rice pudding ricotta cheesecake?

Lots of recipes scroll by on our Facebook time line (Ani is a passive user), but few are actually implemented in our kitchen. Once in a while, who knows why, a recipe clamors for action and the time is right to give it the old college try (bob is a college guy, remember?). In all our years of cheesecake fascination, we were never before motivated to try an Italian ricotta cheesecake, but the combination of arborio rice and milk as a prestep piqued bob's interest, having often lusted after rice pudding recipes using arborio rice (because of the Italian connection) and tried a few over the years without really being blown away by any of them. And Easter family dinner not at our home came with a bring-along dessert request. Perfect timing for this experiment.

However, a reposting of the recipe (nonna's torta di ricotta e riso, sounds authentic to me) led to some blow back from our Italian food police claiming widespread knowledge of Italian food based on his certification as an expert in late nineteenth century Neopolitan aristocratic cuisine. No way is this a traditional Italian recipe he retorts. So we try to acertain the credentials of the blog/website/facebook page author without much success, so wait for a Messenger reply to our plea for justification in believing in their recipe. No reply arrives.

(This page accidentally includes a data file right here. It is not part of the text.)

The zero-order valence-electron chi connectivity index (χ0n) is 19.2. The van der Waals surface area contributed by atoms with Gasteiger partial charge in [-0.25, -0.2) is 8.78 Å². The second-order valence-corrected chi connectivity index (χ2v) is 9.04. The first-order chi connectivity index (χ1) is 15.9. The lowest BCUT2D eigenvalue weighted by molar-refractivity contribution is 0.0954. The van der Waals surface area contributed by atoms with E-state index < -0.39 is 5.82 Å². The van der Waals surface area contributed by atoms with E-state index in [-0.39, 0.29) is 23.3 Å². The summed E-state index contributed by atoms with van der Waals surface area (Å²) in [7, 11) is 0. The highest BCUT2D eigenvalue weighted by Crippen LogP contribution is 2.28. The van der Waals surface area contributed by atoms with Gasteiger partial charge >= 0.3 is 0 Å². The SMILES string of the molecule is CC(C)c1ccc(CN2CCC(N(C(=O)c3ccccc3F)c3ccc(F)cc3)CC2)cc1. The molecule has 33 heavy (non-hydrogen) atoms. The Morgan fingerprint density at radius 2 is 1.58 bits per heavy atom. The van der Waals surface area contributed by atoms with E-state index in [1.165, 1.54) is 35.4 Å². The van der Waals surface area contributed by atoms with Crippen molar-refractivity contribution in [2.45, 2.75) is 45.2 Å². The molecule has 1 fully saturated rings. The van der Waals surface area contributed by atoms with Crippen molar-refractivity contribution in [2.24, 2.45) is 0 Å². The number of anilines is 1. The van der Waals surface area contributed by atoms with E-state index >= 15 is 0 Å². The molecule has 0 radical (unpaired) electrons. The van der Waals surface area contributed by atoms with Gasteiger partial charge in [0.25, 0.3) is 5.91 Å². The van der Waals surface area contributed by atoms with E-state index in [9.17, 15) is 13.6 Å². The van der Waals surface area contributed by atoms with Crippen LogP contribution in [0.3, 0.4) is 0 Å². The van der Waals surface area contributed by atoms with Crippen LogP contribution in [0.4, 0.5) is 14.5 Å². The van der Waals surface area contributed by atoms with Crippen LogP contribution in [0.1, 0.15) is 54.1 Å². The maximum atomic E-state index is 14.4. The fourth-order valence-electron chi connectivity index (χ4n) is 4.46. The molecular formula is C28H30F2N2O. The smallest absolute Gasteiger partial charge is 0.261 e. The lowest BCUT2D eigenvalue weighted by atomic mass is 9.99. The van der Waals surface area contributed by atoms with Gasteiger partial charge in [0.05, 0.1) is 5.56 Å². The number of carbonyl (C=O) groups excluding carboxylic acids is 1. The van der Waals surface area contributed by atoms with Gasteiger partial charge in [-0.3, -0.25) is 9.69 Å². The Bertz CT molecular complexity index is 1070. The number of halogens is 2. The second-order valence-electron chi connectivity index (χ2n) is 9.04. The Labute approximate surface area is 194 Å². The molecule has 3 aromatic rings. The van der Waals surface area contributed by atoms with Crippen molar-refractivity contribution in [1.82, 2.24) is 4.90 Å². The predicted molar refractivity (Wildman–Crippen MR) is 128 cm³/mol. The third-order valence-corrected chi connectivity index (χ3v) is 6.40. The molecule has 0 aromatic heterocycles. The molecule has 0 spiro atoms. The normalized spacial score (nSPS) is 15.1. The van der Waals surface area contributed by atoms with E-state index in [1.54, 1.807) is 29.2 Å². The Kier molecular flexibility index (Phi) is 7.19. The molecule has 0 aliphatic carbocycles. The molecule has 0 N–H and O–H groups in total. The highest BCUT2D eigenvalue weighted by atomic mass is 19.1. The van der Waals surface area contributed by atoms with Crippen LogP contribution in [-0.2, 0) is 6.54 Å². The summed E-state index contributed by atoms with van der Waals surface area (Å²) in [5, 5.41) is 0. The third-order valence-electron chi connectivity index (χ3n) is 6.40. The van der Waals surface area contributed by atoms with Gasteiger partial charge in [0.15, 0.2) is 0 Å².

Meanwhile the recipe calls for 6 cups of ricotta, but it is sold by the pound, and rather than make a 50 minute round trip to the opposite side of the Main Line for fresh ricotta at Carlino's we discover that Di Bruno Brothers have finally opened their new big store opposite the Wayne Farmer's Market, so we make our initial reconnaisance mission into the bustling Good Friday crowd to discover some pretty expensive fresh ricotta and some Soom tahini that was also on our wish list (Sweet Chocolate and Premium normal). So the question is, are the two 1.5 lb containers of ricotta equivalent to 6 cups? We measure it out carefully and indeed each container is 3 cups. 22 bucks worth (Di Bruno Brothers is well suited to Main Line Affluence, and we are part of it).